mulberryshoots

"Tell me, what is it you plan to do with your one wild and precious life?" ~ Mary Oliver

Tag: cheese

spinach souffle galore! . . .

spinach souffle 1There’s been some fresh spinach in the fridge waiting its turn to make it to the dinner table. So this afternoon, I washed it and took the stems off. Dried it and finely chopped up a large shallot. Into some butter in a hot skillet, the shallot and spinach cooked until the greens were wilted. Minced it up and let it cool.

Then made the bechamel sauce for the cheese part of the souffle:

  1. Melted 3 tablespoons of unsalted butter
  2. Added 2 1/2 tablespoons of flour and blended it into the butter with a fork
  3. Heated up a cup of whole milk until bubbles appeared and slowly added the scalded milk into the roux
  4. Mixed in 1/2 cup of shredded cheddar cheese and 1/4 cup of shredded romano cheese and stir well; let cool before adding egg yolks.
  5. Added 5 egg yolks, one at a time and mixed well
  6. Stir in finely chopped cooked spinach mixture creating a creamy spinach-cheese bechamel sauce. Let this cool to room temperature before beating the egg whites and folding them in.
  7. Preheat oven to 400 degrees at least an half an hour before dinner time.
  8. Meanwhile with an electric mixer, beat 5 egg whites until stiff
  9. In 4 increments, gently fold in the stiff egg whites into the spinach mixture folding them in with a gentle down, up-and-over movement of a rubber spatula.
  10. When all the egg whites are incorporated, add a little salt and stir gently.
  11. In a prepared souffle dish (buttered and sprinkled with grated cheese), carefully add the spinach cheese souffle mixture.
  12. Before putting it in the oven, turn it down to 375 degrees and run a sharp knife in a circle around the top of the souffle mixture. This will allow the top to rise higher than the rest like a chef’s toque (see photo above.)
  13. Place the souffle in the middle of the oven set at 375 degrees and leave it in for 35 minutes. Keep the oven door shut the whole time and peer through the glass front with the oven light on if you want to see how it’s doing in there.
  14. When the souffle has risen, turn the oven off and open the door but leave the souffle there to rest for a few minutes.
  15. When everyone is seated at the table and ready to eat, move the souffle to the table on a hotpad. Slice the top of the souffle with a serrated knife (like serving a pie wedge) and gently scoop out the souffle on to dinner plates. The idea is to treat the souffle very gently while serving in order not to cause it to fall anymore than it has to.                                                                                                             I’ve made souffles before but this one turned out to be the most gorgeous one perhaps due to the graceful fluted porcelain baking dish that I used for the first time. It tasted pretty good too! Bon Appetit!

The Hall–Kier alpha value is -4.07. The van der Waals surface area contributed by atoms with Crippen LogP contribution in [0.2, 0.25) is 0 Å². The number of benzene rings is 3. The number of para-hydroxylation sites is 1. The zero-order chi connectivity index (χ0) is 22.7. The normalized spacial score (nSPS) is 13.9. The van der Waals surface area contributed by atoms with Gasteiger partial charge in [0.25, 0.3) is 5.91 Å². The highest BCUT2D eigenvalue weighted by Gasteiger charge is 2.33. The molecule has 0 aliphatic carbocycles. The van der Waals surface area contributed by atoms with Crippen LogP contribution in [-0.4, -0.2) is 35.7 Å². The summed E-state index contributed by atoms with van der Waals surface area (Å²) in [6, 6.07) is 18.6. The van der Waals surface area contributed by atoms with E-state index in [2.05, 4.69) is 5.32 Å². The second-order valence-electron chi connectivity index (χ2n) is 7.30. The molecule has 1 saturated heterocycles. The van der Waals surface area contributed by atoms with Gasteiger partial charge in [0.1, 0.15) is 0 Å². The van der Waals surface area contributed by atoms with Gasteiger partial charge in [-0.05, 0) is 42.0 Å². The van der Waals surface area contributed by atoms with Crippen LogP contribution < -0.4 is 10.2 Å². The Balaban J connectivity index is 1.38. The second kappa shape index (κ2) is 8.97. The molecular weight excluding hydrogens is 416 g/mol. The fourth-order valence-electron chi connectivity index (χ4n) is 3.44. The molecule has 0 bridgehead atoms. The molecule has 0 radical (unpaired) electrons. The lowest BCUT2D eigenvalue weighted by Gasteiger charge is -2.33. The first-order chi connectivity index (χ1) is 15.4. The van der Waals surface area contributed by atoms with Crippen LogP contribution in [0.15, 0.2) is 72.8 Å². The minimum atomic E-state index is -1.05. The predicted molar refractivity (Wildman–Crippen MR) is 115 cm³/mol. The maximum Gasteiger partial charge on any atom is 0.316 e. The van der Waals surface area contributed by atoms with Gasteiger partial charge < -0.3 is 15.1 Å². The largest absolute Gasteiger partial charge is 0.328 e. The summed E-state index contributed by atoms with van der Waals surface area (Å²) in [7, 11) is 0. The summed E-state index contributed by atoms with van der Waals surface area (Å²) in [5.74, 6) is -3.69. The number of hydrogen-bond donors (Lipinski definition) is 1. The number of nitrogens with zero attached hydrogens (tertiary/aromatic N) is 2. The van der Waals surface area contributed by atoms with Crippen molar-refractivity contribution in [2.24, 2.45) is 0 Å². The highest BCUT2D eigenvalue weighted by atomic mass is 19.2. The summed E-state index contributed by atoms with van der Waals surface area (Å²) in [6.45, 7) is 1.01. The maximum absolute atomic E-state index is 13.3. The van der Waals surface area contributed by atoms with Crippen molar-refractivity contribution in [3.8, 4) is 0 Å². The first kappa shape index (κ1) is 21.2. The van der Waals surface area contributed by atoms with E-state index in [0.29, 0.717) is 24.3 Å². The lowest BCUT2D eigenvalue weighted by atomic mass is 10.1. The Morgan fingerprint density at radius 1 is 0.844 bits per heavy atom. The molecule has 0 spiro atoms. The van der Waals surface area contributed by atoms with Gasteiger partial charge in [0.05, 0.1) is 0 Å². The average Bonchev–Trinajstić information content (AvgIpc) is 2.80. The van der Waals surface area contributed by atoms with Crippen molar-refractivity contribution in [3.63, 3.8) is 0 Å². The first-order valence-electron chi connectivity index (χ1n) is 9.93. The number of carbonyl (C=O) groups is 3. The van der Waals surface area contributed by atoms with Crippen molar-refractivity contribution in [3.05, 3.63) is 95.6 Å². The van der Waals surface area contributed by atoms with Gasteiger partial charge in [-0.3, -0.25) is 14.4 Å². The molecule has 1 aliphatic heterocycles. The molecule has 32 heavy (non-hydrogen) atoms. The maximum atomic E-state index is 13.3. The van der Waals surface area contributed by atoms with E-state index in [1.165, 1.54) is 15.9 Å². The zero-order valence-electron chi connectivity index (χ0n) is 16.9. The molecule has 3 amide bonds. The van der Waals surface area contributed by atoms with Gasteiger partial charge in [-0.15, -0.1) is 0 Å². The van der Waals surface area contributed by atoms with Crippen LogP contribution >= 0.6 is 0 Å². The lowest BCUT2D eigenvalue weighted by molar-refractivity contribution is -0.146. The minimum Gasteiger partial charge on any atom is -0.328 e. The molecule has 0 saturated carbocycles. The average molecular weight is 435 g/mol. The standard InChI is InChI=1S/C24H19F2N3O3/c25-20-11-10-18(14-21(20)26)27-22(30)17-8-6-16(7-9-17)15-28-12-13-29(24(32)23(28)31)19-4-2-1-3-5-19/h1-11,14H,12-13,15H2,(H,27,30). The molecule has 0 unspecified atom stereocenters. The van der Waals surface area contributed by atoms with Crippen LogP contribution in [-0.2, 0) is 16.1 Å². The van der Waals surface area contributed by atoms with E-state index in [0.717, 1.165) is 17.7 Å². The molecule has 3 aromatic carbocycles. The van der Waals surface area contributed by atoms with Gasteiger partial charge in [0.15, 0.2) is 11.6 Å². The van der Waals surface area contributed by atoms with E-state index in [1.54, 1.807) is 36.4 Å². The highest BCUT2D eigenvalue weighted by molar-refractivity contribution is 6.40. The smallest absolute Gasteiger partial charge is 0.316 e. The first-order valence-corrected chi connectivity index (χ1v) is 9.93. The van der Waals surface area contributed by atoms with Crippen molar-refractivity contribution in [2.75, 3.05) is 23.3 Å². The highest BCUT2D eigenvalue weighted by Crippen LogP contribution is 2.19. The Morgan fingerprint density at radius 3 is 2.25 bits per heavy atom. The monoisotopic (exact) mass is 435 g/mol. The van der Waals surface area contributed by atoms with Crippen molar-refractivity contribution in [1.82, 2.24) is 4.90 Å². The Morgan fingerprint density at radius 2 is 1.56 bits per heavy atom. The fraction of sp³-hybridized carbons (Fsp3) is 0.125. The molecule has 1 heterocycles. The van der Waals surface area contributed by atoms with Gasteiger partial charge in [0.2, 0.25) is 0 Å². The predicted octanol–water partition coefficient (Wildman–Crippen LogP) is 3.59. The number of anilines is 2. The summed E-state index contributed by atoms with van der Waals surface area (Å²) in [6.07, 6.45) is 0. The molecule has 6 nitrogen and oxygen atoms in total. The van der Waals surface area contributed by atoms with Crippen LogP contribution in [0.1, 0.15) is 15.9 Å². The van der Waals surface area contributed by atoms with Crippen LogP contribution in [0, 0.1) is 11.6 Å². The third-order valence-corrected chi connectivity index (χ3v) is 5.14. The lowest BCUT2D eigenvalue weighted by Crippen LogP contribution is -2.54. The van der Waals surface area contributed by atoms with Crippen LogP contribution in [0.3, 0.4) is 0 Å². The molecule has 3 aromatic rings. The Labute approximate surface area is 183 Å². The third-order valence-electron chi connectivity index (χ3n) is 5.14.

eggs . . .

eggs benedict for christmas brunch


As you can see from previous posts like “oeufs en gelee” and “boiling an egg,” I’m fond of eggs. Really fresh, organic eggs.

There’s a barnyard farm kind of place in one of the towns nearby that I go to buy a couple of dozen extra large eggs every two weeks or so. When little Josie was visiting, her breakfast was some freshly sauteed baby spinach added to some scrambled eggs and grated cheese for breakfast. Sometimes the eggs are so big there are double yolks. So you can see how much I love fresh eggs.

josie, waiting for breakfast


scrambled eggs, spinach and cheese for josie's breakfast

A week or so ago, I received an email from the owners of the little egg buying place. There’s a small room with fridges where you go in and buy eggs on the honor system, leaving either money or a check sealed in Read the rest of this entry »

breakfast. . .


Well, it’s Saturday morning and I was looking forward to a leisurely breakfast. We decided to stay here this weekend so I rummaged around in the pantry for something to cook up. I found a drum of grits with just enough for a bowl. And as I came back into the kitchen, it slipped out of my hands and white powdery grits fell all over the floor, including between the floor boards. So, after eyeing the broom, I got out the vacuum cleaner and swept it up.

Second try, I found some old-fashioned oatmeal which I put in a bowl and microwaved while I went about putting the odds and ends that were on the kitchen counter away. It was still runny after the first attempt so I ran it again. This time when I opened up the microwave, the watery oatmeal had spilled all over the glass tray. No oatmeal for breakfast, I thought, as I took the tray out and cleaned it thoroughly under the running faucet.

Each time this happened, I asked myself silently, what am I supposed to learn from this? My patience was worn pretty thin by this time but I kept on going. Before I had started with the grits, I’d been looking online for little snacks to make for tonight’s Patriots playoff game–and had come across the concept of quesadillas. Read the rest of this entry »